This week Philip Johnson, a seminarian for the Diocese of Raleigh at St. Charles Borromeo Seminary in Philadelphia, spoke to students in Cardinal Gibbons High School (CGHS) theology classes. Mr. Johnson’s visit to the school was much anticipated. Students have been praying for him this past year when it was learned that he was suffering from an inoperable brain tumor. During his visit, he talked about life as a gift from God, redemptive suffering and the importance of remaining in a state of grace.
A graduate of the U.S. Naval Academy, Mr. Johnson served two years in the Navy. In 2008, while serving on a ship near Bahrain, he began experiencing health problems and was ultimately diagnosed with the tumor, resulting in a Navy discharge. He was given a year to 18 months to live.
“I have outlived my prognosis, and I attribute that to prayer,” said Mr. Johnson. “I thank you again for your prayers and ask you to keep praying for me.”
Bishop Burbidge requested prayers for the seminarian from the faithful in the Diocese as soon as he learned of the diagnosis, and CGHS students answered the call. “Ever since we began praying for Philip, my freshman and sophomore classes have really embraced him,” said Pat Gallagher, CGHS theology teacher. “They often ask about him and have really looked forward to meeting him.”
Philip shared with the students his pre-diagnosis journey from living as a lukewarm Catholic to feeling called to the Priesthood, and related what his experiences have taught him since. He said he learned the importance of remaining in a state of grace through the sacraments. “If we go to the Sacrament of Penance frequently, we are assured of God’s forgiveness and will be strengthened against temptation,” he explained.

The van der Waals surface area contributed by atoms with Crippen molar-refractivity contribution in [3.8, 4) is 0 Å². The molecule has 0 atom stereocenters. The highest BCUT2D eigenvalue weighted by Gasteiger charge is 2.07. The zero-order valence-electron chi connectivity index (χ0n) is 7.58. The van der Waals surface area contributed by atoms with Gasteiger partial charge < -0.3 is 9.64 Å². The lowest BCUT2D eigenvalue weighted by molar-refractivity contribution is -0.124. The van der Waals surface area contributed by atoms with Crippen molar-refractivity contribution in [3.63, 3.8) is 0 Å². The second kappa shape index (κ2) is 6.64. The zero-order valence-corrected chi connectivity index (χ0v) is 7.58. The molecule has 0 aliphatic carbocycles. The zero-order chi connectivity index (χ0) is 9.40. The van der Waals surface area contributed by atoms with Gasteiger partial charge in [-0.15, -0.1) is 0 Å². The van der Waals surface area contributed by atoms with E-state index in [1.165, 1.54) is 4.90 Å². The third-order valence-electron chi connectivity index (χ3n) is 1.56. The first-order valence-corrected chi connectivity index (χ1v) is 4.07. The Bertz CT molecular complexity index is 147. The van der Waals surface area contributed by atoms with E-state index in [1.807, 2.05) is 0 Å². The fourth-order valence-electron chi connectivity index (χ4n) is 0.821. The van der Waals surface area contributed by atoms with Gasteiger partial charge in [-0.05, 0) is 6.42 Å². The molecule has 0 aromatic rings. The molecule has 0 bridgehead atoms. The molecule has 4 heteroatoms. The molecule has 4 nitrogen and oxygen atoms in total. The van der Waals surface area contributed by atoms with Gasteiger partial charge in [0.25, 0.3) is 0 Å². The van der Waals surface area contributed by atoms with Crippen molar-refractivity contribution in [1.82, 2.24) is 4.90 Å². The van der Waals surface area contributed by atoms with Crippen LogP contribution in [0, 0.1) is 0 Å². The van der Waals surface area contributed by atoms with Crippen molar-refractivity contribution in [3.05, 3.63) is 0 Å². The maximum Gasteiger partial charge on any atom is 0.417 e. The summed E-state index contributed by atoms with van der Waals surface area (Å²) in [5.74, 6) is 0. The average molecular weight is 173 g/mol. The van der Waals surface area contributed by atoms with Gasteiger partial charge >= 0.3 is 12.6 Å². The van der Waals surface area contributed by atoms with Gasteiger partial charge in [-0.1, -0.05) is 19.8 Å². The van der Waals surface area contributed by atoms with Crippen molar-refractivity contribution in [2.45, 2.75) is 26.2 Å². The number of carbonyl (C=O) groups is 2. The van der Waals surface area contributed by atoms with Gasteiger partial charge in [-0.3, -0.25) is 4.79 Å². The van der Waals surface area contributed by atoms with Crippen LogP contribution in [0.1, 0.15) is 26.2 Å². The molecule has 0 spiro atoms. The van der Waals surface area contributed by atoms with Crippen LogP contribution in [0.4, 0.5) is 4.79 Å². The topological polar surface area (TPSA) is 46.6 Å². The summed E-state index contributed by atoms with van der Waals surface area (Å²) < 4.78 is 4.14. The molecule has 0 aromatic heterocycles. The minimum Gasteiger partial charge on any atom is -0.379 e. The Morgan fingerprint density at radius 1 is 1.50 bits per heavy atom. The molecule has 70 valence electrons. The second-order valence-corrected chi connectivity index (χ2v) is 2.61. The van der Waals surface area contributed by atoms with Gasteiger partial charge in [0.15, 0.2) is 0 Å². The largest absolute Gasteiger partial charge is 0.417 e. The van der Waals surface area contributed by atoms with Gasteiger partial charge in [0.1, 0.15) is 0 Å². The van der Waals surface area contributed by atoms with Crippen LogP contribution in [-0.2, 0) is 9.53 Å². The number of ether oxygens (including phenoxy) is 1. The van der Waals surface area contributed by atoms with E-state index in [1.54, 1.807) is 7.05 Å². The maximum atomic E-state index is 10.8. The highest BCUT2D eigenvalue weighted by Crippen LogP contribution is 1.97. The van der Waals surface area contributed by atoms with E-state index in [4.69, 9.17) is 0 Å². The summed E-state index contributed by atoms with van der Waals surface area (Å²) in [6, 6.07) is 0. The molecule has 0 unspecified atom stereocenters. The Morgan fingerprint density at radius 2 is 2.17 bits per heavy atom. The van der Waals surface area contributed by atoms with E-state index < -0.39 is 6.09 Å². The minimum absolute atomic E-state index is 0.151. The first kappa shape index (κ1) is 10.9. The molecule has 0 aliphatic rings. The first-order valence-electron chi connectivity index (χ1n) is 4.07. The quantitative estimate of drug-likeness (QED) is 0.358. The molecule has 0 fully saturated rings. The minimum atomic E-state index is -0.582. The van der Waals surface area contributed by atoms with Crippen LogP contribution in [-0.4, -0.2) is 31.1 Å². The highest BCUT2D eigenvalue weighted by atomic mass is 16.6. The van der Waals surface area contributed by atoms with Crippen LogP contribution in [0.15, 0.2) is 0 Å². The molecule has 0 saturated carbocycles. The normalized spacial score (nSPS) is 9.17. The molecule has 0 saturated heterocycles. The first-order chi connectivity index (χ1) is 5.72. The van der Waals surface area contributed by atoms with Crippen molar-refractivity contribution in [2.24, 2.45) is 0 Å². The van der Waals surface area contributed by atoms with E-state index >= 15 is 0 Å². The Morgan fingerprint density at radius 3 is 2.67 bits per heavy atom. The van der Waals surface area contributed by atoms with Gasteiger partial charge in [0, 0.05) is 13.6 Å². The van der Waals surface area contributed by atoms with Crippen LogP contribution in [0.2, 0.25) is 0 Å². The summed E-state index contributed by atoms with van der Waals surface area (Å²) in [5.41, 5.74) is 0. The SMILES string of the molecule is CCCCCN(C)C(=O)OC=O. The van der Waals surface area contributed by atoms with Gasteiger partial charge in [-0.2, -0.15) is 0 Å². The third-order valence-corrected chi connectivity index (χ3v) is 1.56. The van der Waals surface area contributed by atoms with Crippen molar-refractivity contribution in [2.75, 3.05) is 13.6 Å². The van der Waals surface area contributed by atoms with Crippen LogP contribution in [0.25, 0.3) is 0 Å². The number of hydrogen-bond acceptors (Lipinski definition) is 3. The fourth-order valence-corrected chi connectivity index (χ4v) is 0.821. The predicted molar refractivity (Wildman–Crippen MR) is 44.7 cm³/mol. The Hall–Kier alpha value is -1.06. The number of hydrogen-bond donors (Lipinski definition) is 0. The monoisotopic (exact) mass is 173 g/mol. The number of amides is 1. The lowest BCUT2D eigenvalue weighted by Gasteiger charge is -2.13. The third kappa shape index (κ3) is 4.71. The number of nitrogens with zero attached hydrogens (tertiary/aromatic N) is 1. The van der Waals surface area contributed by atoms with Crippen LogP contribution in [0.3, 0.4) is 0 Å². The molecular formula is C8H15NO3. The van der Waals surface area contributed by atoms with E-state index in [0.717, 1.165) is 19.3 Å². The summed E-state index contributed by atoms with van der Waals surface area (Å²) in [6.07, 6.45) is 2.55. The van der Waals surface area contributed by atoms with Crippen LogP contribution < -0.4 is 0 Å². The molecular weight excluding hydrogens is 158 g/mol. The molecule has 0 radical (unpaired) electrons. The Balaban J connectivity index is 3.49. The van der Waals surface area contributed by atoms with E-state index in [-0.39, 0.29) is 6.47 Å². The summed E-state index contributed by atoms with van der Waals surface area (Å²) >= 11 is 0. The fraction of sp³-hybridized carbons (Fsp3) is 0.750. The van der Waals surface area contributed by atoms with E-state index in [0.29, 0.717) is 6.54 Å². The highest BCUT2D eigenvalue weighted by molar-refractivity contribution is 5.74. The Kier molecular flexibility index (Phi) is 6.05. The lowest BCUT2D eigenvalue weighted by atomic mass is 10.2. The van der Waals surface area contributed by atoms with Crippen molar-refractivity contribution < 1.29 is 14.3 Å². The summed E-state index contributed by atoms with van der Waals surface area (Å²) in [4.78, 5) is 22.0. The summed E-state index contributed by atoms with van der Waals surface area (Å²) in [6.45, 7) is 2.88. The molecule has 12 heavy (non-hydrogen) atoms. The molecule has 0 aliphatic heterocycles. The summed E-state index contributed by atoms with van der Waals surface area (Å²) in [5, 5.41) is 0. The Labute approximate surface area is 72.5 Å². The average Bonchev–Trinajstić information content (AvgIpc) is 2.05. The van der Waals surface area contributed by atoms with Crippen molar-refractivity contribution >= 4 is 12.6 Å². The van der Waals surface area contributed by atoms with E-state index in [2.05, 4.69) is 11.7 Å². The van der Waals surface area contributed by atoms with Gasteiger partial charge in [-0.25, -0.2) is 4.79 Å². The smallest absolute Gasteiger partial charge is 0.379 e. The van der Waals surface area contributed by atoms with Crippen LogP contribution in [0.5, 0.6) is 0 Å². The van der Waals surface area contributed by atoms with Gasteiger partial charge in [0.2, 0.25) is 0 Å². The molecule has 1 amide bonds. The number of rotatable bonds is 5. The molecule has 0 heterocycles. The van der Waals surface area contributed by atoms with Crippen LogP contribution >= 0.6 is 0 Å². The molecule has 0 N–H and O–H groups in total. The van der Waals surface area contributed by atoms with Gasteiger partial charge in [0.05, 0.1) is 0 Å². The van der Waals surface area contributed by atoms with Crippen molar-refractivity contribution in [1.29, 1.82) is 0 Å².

Through his experience with cancer, he has realized “that everything we have is a gift from God; God does not ‘owe’ us anything.” Mr. Johnson encouraged the students to visit nursing homes and hospices to see how fragile life is.
Through his physical suffering, Mr. Johnson said he is learning the power of redemptive suffering. He has special devotions to Saint Therese of Lisieux and Saint Bernadette. “The suffering from my illness has intensified my prayer life, made me more conscious of my duties as a Catholic, brought family members back to the Church, and has allowed me to reach out in a special way to the sick because of my personal understanding of what they are experiencing,” Mr. Johnson explained. “The Lord has certainly worked through my illness, so it is impossible for me to be sad, depressed or angry at God.”
The Gibbons students found material for reflection in the seminarian’s remarks. Winston Senter, a senior, felt that Mr. Johnson’s talk “put things in perspective for me. I need to live life to the fullest and really connect with God and Jesus everyday and not put things off.”
Sarah Graves, a CGHS senior, said, “It was really inspirational how he brought his suffering to God. You can see God working in him; it’s really powerful.”
Mr. Johnson, who has completed his first year of Pre-Theology, has taken this semester off from the seminary due to his medical treatments. He is serving the community of St. Catherine of Siena in Wake Forest for the next few months while he receives chemotherapy.
Above: Seminarian Philip Johnson talking to one of four Cardinal Gibbons High School classes to discuss his health condition and thank students for their prayers.
Above and below: Students listening to Philip Johnson talking about the power of redemptive suffering and how his illness strengthened his prayer life.